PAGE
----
On top of the slab is a steel frame that holds the huge pot-bellied (is that the word?) pot in such a way that it does not bear on the centre of the slab. The weight is transferred to the outside edge so that with time, deterioration of the cement will not affect the stove's structure or performance. The steelwork is surrounded by bricks and an outer wall 1 metre square surrounds everything. When it is finished it is a 1 metre cube.
There are protruding steel loops that rise above the top deck of the stove which allow the pot to be locked or fastened into the stove to prevent theft. This is a serious issue at NCP's because no one lives there all the time. They are run by volunteers who show up daily and there is a high staff turnover. The pots are worth more than $200. A chain can be passed through the loops and the handle loops on the pot, then padlocked. We also tried using a 16mm re-bar which is fed through the pot 'ear' and bent tight around the loop.
The fire is lit in the normal way. The only difference is that there is no metal shelf to slide in and out. This appears not to be a problem even for first time users. The hole size is 165w x 110h and allows for enough wood to be inserted to give 10-15 Kw of heat. Air enters the combustion chamber along the fuel magazine, as well as through the lower air inlet.
In a Rocket Stoves these passages are on the same side of the chamber and all the air rushes to the back in an upward curve. This heats the brickwork at the back to a much higher temperature than at the front as the flame is away from the front surface. (I am calling the fuel magazing side the front.)
In the Lion stove layout, the air entering from below comes from the back so it counteracts the airflow from the fuel magazine, reasonably cancelling the tendency to carry the flame to the back wall. The flames tend to stay in the centre of the combustion chamber, reducing brick heating, increasing flame temperature and promoting good mixing. I have available an MPEG movie of the flames showing this effect.
As the bricks heat up and transfer their heat to the incoming air (which takes a long time) the primary air temperature rises. After 1 hour it is about 20 degrees above ambient and after 2 hours it is about 40 degress higher inside the lower chamber than outside. The preheating of the air contributes to the low CO level.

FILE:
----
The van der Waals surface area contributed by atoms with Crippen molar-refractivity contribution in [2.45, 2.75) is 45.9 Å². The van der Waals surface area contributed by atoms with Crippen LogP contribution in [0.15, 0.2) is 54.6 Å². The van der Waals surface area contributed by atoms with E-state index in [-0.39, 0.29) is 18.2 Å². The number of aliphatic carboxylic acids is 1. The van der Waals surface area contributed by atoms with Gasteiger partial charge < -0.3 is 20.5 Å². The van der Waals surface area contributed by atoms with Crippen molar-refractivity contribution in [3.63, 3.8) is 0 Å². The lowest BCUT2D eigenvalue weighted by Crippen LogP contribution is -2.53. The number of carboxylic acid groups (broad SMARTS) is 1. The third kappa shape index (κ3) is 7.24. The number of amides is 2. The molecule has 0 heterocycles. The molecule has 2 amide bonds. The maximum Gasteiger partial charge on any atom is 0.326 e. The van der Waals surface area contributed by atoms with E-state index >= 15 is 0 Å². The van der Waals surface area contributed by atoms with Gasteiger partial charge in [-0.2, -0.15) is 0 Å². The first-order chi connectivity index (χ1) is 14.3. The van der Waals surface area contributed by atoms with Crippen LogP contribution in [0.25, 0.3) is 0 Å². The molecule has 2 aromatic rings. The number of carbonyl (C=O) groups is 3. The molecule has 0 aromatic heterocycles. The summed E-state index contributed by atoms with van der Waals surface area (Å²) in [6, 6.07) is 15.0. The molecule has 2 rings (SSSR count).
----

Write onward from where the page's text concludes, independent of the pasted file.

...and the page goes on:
The excess air ratio (the amount of air flowing through the stove that is above the amount theoretically required for combustion of the fuel) ranges from 100 to 400% during heating to a boil. With a small fire it may be much higher, and we recommend the air flowing through the fuel magazine be blocked with a rag when simmering. The increase in gas temperature is pronounced when the air coming through the fuel is choked - as much as 200 degrees, measured _after_ the pot. It has a very big influence on the heat transfer efficiency.
When the fire is hot the CO level is usually under 2% of the CO2, running from a low of 0.5% to 4%. It is high when stirring the fire as new fuel is added. There is usually no visible smoke. We did one test with wet wood - so wet it would not burn without dry sticks being added - and the smoke level was not affected as long as flames were present.
Water Boiling only - cold start
Pot mass 61 Kg (cast iron)
Water Mass 48.199 litres
Initial temperature 31 deg C
Final temperature 100 deg C
Time to boil 63'45" from lighting the match
Kindling 200gm (grass, twigs, small roots) Fuelwood consumed during the test 3.760 gm in addition to the kindling (air-dried saligna crating and pine with an estimated 12% moisture content). Total, 3960 gm, dry mass 3490 gm with 150gm charcoal remaining).
An accurate measurement of the charcoal remaining in the bottom of the combustion chamber could not be made, so it was estimated to be 150gm which is conservative for a 1 hour 10Kw+ fire.
Percentage of the heat released absorbed into the water (corrected for evaporation of the moisture in the wood and the remaining charcoal) = 22.3%
Percentage of the heat released absorbed into the pot and the water (corrected for evaporation of the moisture in the wood and the remaining charcoal) = 25.8%
It is a pretty good stove: easy to build (1 day) and finish (another day to plaster). It does not use any insulative materials such as sawdust or vermiculite (both usually unavailable). It is very robust and is expected survive daily wear and tear for several years without maintenance.
1. The wood used was rather large and later we got a better temperature rise by splitting 3 inch square pieces into 4 parts so they burned faster. This reduced the excess air ratio to less than 100% and increased the gas temperature. The temperature rise was a consistent 1.25 degrees per minute but could be increased to 2 or more with this technique.
2. The cast iron pot is a difficult shape to heat efficiently because it does not have a large horizontal surface under which to pass the hot gases.
3. The initial water temperature was quite high (a hot day). The fuel used was 57 gm per degree C for the pot and water. This may be a more useful number than the total fuel required. Another number (ignoring the pot) is that it took 1.18 gm of wood (with moisture) to heat 1 litre 1 degree C.
4. There is quite a lot of heat in the pot (about 2.1 MJ) most of which would be recovered in a 'hot start' test - though this will pose an interesting topic for testers to discuss. As the pot cannot be removed from the stove, is it part of the stove? Clearly the fuel required to boil 48 litres when the stove and pot are already hot is going to be less than is indicated by this test. It may in that case have an efficiency in the high 20's.